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TODAY'S OTHER NEWS

“Devastating” - fears for industry after government U-turn

One of the leading figures in the lettings industry has described the government’s eviction ban U-turn as “devastating.”

Paul Shamplina, founder of Landlord Action, says: “This is absolutely devastating news for those landlords who already had possession cases ongoing prior to the pandemic. 

“It means those landlords with problem tenants who have been causing anti-social behaviour or withholding rent for reasons unrelated to Covid-19 face a further delay in regaining possession of the properties.”

Shamplina echoes many in the industry with his exasperation at the late U-turn.

“Why have they left until the Friday before the courts re-open to give a further extension? ... In my view, the government needs to seriously consider offering landlords, whose tenants have fallen into arrears relating to Covid-19 and can prove loss of employment, some financial support, for example three months of rent contribution.”

Timothy Douglas, policy and campaigns manager at ARLA Propertymark, adds“Now that the ban has been extended, the government must use this time to introduce further guidance and prepare the sector.

“Given the backlog of cases already facing courts, it’s key that the government introduces sufficient guidance during this period to enable eviction proceedings to begin again smoothly and fairly when the ban is lifted.”

Meanwhile not-for-profit accreditation service safeagent has set out demands which it believes the government should enact. These are:

- An existing tenant whose income is reduced should immediately inform their landlord/agent and claim Universal Credit;

- The housing element of any UC claim should be paid direct to the landlord/agent from day one;

- Where UC is not covering the rent in full, and a mortgage is in place, the lender must agree to a reduction in mortgage payments for a specified period;

- A payment plan is then drawn up between the tenant and the landlord, supported by the agent where necessary taking account of any UC direct payments and shortfall;

- Any changes to the tenant’s circumstances are dealt with via a new payment plan;

- If necessary, the landlord/agent claims government grant to cover any debt built up due to the agreed reduction in mortgage payments.

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    Instead of plugging gaps in a landlord's income, why don't we address the root of the problem and start offering some proper protection to tenants? We have a huge problem with poverty and homelessness in the UK and we're entering into a massive recession. Payment plans are only there to support landlords but what good will a PP be come October when furlough ends and x00,000's of people have no jobs/income barring a UC payment that 1) doesn't even cover their rent never mind feed their kids and 2) is paid in 5 week arrears. Maybe if the current government pulled their fingers out and finally found a formula for turning claps into currency, we can just clap for landlords each week and get them paid.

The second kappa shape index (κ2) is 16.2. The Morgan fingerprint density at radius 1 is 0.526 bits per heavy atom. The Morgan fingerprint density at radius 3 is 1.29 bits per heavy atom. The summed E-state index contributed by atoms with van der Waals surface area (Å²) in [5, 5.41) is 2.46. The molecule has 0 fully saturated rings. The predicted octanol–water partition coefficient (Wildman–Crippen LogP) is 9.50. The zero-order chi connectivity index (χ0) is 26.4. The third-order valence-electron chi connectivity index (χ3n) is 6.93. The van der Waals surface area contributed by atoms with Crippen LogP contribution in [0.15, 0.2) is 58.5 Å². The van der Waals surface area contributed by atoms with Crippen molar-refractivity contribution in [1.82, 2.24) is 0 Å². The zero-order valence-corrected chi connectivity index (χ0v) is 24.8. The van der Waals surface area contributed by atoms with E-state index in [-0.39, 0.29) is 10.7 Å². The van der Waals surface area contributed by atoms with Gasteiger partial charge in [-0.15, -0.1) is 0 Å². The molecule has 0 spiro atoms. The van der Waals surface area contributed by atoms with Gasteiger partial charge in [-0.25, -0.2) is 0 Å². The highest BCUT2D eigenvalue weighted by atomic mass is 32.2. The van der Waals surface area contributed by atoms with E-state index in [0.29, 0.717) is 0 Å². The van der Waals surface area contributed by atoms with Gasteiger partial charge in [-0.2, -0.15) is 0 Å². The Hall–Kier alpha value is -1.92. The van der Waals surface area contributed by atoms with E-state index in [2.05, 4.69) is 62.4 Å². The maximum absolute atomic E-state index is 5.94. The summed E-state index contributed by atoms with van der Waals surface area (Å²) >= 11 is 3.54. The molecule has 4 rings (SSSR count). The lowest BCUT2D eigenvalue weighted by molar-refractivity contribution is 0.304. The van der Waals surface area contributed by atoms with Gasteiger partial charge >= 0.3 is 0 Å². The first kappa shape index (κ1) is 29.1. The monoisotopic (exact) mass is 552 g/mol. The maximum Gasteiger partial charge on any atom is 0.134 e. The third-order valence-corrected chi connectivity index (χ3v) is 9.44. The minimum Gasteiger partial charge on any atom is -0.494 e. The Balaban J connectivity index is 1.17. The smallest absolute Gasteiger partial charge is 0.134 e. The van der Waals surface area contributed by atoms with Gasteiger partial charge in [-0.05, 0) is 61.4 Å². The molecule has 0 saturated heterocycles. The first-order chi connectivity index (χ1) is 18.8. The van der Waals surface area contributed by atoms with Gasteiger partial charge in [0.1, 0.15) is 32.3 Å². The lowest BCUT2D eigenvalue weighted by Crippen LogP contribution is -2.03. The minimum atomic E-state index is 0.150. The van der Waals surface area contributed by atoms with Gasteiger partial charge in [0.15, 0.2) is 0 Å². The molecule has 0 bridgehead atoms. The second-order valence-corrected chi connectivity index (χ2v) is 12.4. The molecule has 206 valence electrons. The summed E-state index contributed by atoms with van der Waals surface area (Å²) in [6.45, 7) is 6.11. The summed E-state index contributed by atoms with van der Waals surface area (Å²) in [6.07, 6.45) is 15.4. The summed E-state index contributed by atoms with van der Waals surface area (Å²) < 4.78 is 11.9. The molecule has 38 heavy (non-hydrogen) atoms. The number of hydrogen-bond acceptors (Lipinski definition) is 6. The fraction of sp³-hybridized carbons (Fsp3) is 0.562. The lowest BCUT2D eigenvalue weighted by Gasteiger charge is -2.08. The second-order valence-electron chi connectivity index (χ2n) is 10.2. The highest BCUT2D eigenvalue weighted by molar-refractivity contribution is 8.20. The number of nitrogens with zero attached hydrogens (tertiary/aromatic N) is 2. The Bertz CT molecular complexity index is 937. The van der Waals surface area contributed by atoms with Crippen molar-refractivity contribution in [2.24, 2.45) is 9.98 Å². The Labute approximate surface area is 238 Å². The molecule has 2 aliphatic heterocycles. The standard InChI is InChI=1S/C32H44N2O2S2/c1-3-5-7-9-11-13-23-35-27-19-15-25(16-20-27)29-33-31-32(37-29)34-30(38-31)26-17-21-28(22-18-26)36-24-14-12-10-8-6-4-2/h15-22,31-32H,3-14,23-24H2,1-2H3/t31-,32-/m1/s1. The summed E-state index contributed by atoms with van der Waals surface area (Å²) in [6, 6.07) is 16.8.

In the instance a UC payment doesn't cover the rent, why should lenders agree to a reduced payment but the tenant still have to pay the full amount of rent?

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    A large lender can afford to offer a payment holiday whereas many landlords are dependent upon the income. They rarely get government support, are taxed more harshly than any other sector in the UK and yet, cannot even get justice on removing tenants who have broken their contracts. All the legislation to bash landlords eventually filter down as rent rises. Why won't the government realise that if landlords were treated equally with other businesses rents would go down?

    Worst still, if you don't pay for your shopping in the shop you get arrested and charged. You see the Court within 2/3 weeks. If you don't pay for your housing you get governments effectively rewarding you for what is now going to be 12 months. A shop doesn't have to pay for a prosecution. Let' see some fairness.

    Housing costs as a percentage of income are historically low. There is no reason other than political interference for the high level of arrears and massive losses sustained by landlords.

    Algarve  Investor

    'Housing costs as a percentage of income are historically low'

    While I agree with some of your comment, I have to pull you up on this one. What is your evidence for this? I thought housing costs as a percentage of income were actually very high, with renters in some cities paying nearly half of their wages on rent in some cases.

    That is mostly the case in high-cost cities like London, but renting is generally more expensive in the UK when compared with other countries in Europe.